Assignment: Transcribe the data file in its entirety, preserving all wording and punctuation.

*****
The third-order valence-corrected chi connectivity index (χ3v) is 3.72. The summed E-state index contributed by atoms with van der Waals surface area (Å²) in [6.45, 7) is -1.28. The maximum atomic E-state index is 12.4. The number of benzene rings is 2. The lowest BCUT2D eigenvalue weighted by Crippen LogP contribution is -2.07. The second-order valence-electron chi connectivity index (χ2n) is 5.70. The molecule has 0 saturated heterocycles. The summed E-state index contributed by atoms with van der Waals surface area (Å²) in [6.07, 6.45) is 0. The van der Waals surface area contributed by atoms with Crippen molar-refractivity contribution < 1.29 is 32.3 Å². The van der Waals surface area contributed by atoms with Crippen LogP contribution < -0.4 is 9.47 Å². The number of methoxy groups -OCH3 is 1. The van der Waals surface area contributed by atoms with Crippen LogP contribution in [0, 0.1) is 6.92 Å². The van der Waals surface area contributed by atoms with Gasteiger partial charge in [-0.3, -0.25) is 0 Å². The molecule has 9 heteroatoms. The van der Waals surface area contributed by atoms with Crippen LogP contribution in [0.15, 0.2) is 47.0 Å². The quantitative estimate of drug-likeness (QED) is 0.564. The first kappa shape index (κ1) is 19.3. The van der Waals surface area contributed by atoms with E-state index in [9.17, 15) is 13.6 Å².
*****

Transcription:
The third-order valence-corrected chi connectivity index (χ3v) is 3.72. The summed E-state index contributed by atoms with van der Waals surface area (Å²) in [6.45, 7) is -1.28. The maximum atomic E-state index is 12.4. The number of benzene rings is 2. The lowest BCUT2D eigenvalue weighted by Crippen LogP contribution is -2.07. The second-order valence-electron chi connectivity index (χ2n) is 5.70. The molecule has 0 saturated heterocycles. The summed E-state index contributed by atoms with van der Waals surface area (Å²) in [6.07, 6.45) is 0. The van der Waals surface area contributed by atoms with Crippen molar-refractivity contribution < 1.29 is 32.3 Å². The van der Waals surface area contributed by atoms with Crippen LogP contribution < -0.4 is 9.47 Å². The number of methoxy groups -OCH3 is 1. The van der Waals surface area contributed by atoms with Crippen LogP contribution in [0, 0.1) is 6.92 Å². The van der Waals surface area contributed by atoms with Gasteiger partial charge in [-0.3, -0.25) is 0 Å². The molecule has 9 heteroatoms. The van der Waals surface area contributed by atoms with Crippen LogP contribution in [0.15, 0.2) is 47.0 Å². The quantitative estimate of drug-likeness (QED) is 0.564. The first kappa shape index (κ1) is 19.3. The van der Waals surface area contributed by atoms with E-state index in [9.17, 15) is 13.6 Å².